So who should pay? Existing cyclists? Those who become cyclists after construction of infrastructure? Everyone? It's not really a cycling question, it's a broader tax ideology question. The right-of-centre view tends to be that the more you take the more you pay (so you make cyclists contribute an above-average level) whilst the left-of-centre view is that there should be less of a link between tax and expenditure (so you don't).

The progressive view, of course, is that it's not just cyclists who benefit - and certainly not just *existing* cyclists. Building infrastructure means higher uptake, which means less traffic, less congestion, less pollution, more disposable income to spend elsewhere, higher spend on high streets, reduced oil dependency (how much does a Gulf War cost these days?), fewer incidences of chronic health issues and associated costs, fewer and less serious RTIs with resultingly fewer deaths and fewer medical costs, and so on.

So *now* who do you tax? Some ripple effects may be greater or more direct than others, but it's the sort of Interconnectedness of All Things that makes the right-of-centre ideology look pretty blinkered. And when you start actually valuing all those collateral benefits - which are significant, though admittedly in the US economy where healthcare is private they will be of less significance to the govenrment - it actually becomes counter-productive to start charging people more for them. If you value those, then it makes more sense to charge the people who *don't* use them.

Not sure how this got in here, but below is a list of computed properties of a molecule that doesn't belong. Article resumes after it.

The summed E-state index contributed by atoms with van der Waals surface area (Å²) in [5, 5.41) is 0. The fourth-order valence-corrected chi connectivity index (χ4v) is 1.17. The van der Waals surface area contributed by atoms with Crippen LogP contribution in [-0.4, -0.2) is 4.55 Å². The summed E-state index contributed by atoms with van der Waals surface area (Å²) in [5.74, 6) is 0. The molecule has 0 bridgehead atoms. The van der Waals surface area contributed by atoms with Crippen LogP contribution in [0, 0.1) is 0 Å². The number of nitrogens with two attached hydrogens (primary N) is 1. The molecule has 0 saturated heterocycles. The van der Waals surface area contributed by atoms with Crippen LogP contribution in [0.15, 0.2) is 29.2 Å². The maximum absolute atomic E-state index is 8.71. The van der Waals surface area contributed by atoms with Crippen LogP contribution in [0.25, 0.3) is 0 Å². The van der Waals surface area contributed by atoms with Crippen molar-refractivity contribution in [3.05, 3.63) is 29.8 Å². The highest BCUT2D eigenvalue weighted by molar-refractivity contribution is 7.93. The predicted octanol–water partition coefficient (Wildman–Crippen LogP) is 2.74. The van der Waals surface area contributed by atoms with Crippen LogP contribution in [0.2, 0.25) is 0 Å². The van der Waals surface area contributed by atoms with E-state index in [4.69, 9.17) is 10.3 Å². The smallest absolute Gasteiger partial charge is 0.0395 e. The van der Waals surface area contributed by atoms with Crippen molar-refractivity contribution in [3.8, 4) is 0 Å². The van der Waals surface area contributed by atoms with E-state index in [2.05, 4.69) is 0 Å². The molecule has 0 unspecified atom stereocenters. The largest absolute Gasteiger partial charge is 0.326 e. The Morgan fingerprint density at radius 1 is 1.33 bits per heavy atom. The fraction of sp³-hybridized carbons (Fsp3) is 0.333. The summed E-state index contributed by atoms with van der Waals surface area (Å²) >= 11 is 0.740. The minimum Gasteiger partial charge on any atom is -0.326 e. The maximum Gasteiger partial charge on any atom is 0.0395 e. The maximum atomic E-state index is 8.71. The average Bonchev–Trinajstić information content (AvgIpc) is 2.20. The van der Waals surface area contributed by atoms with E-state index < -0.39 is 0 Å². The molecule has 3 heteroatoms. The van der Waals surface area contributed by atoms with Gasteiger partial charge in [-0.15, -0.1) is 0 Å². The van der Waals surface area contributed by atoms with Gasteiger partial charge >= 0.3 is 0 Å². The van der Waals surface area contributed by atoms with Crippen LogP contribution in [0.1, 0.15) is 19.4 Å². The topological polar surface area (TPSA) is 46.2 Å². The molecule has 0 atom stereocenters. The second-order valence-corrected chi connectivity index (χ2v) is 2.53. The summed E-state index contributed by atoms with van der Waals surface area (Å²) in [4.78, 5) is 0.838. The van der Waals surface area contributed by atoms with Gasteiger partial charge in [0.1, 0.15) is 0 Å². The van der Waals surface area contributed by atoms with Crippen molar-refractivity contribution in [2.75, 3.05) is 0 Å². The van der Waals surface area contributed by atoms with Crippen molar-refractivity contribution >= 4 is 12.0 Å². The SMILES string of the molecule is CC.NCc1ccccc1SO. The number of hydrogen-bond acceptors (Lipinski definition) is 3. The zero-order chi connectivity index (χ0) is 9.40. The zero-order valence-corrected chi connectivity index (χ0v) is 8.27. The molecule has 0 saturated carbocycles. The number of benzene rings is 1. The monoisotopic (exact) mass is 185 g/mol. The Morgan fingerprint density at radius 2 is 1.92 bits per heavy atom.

But far be it from me to suggest that Republicans are in any way short-sighted or suffer from any kind of cognitive dissonance.

Bez's picture

posted by Bez [364 posts]
5th March 2013 - 9:59

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So the representative studied science at University and then says "My point was that by not driving a car, a cyclist was not necessarily having a zero-carbon footprint"
Carbon dioxide emitted as a result of metabolism is not a contributing factor in human induced global warming

A glowing recommendation fro the American education system

posted by spen [76 posts]
5th March 2013 - 10:06

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Actually, all he needs is a middle initial of L and he would be an Utter Clod, which is even more fitting, and "family" friendly, but it probably isn't an idiom that would be familiar to many Americans.

posted by ubercurmudgeon [168 posts]
5th March 2013 - 10:39

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There's a N missing in his surname.

posted by Dog72 [108 posts]
5th March 2013 - 11:18

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Much as I'd like to believe that Senator Haircutt, and his UK equivalents like North Somerset councillor Elfan Ap Rees (who described cyclists who ride on 40 mph roads as "arrogant"), are genuinely convinced that cycling damages the environment, I doubt this is the case.